Gate Notting Hill, London (****)
Like David Lindsay-Abaire’s Rabbit Hole at Hamsptead Theatre, Nina Segal’s In the Night Time initially offers us a domestic scenario: a couple and a child.
But there, similarity ends. Or almost ends. For though the two plays couldn’t be more different in treatment and content, they roughly end in the same place.
After all the traumas, in In the Night Time, the couple nestle into each other and start, step by step to resume what passes for `a normal day’. In Rabbit Hole, Becca and Howie gingerly take each other’s hand in mutual comfort having been horribly divided, unable to assist each other – as so often happens – in their grief. Similarly, Segal’s Man and Woman are unable to give each other empathy and support in their distress.
But Segal’s In the Night is a far cry from Rabbit Hole in its tone and scope. And despite technical problems almost half way through the performance I saw which meant an unforeseen hiatus, there’s no disguising the power and impact of Segal’s writing.
As if an elegy to a dying world, Segal not only contemplates the ordinary and domestic through her couple who fall in love and have a baby, but like Caryl Churchill’s Escaped Alone reaches outwards to embrace the entirety of our poor, broken planet with its apocalyptic vision.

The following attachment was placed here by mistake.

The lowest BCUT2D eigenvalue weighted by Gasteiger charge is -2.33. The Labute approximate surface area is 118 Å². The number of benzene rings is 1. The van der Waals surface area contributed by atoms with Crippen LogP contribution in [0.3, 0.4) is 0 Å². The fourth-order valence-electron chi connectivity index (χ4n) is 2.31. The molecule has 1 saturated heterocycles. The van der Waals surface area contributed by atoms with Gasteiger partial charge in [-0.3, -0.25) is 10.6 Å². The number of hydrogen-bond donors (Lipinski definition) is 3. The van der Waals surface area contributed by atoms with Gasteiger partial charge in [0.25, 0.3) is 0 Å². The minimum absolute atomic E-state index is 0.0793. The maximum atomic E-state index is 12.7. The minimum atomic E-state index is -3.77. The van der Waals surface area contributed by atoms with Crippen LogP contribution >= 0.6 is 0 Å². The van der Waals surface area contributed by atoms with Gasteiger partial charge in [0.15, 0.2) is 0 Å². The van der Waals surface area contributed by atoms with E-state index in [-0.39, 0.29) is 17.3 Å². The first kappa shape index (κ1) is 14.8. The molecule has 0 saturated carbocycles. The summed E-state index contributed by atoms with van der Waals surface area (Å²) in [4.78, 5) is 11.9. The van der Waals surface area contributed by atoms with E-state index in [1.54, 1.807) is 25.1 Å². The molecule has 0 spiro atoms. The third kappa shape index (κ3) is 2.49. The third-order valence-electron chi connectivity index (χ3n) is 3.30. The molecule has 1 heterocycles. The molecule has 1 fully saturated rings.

Ben Kidd’s production is spare and homespun, confined and expansive as the baby’s incessant crying destroys the couple’s love and seems to foretell nuclear Armageddon. The small square box, at first covered in the detritus of domesticity and cheery toys, gradually cracks and disintegrates as Segal’s prose becomes ever more heightened, metaphorical and universal catastrophe enters.
Segal’s passion and concern is conveyed with soaring, almost poetic simplicty to which Waldmann and Leonce respond with aching naturalism.
An hour long, In the Night Time feels stunningly relevant, a cry of woe – and maybe impotence – in the face of grinding forces. And yet, a la Beckett, they will go on. A symbol of fragility, an egg, is squashed hard by the woman. And does not break. `You have to find the strongest part’, she says. And so you do.
An absolute cracker!
In the Night Time (Before the Sun Rises) plays at the Gate Notting Hill to Feb 27, 2016
Review first published for Reviewsgate, Feb 2016